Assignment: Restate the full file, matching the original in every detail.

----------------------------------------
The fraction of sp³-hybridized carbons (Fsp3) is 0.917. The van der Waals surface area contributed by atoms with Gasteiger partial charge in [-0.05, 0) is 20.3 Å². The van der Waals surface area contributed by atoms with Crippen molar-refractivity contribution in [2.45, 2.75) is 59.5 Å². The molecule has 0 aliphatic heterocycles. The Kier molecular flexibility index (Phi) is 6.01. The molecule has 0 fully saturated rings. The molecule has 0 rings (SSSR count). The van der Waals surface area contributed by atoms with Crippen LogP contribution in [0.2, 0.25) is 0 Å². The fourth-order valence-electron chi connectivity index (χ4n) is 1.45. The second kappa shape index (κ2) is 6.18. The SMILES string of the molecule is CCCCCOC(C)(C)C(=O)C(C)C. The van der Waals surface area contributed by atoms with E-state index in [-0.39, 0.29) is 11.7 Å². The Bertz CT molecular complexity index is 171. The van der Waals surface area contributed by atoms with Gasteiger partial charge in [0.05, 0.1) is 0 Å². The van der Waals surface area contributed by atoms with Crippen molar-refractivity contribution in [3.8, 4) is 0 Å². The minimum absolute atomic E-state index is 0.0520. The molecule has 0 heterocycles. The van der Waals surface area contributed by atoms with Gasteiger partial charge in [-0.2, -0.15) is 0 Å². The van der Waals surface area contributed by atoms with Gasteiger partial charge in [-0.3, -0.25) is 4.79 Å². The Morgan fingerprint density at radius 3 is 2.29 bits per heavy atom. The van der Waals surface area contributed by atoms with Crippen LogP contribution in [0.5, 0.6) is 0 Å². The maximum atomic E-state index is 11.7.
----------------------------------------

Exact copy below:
The fraction of sp³-hybridized carbons (Fsp3) is 0.917. The van der Waals surface area contributed by atoms with Gasteiger partial charge in [-0.05, 0) is 20.3 Å². The van der Waals surface area contributed by atoms with Crippen molar-refractivity contribution in [2.45, 2.75) is 59.5 Å². The molecule has 0 aliphatic heterocycles. The Kier molecular flexibility index (Phi) is 6.01. The molecule has 0 fully saturated rings. The molecule has 0 rings (SSSR count). The van der Waals surface area contributed by atoms with Crippen LogP contribution in [0.2, 0.25) is 0 Å². The fourth-order valence-electron chi connectivity index (χ4n) is 1.45. The second kappa shape index (κ2) is 6.18. The SMILES string of the molecule is CCCCCOC(C)(C)C(=O)C(C)C. The van der Waals surface area contributed by atoms with E-state index in [-0.39, 0.29) is 11.7 Å². The Bertz CT molecular complexity index is 171. The van der Waals surface area contributed by atoms with Gasteiger partial charge in [0.05, 0.1) is 0 Å². The van der Waals surface area contributed by atoms with Crippen molar-refractivity contribution in [3.8, 4) is 0 Å². The minimum absolute atomic E-state index is 0.0520. The molecule has 0 heterocycles. The van der Waals surface area contributed by atoms with Gasteiger partial charge in [-0.2, -0.15) is 0 Å². The van der Waals surface area contributed by atoms with Gasteiger partial charge in [-0.3, -0.25) is 4.79 Å². The Morgan fingerprint density at radius 3 is 2.29 bits per heavy atom. The van der Waals surface area contributed by atoms with Crippen LogP contribution in [0.5, 0.6) is 0 Å². The maximum atomic E-state index is 11.7.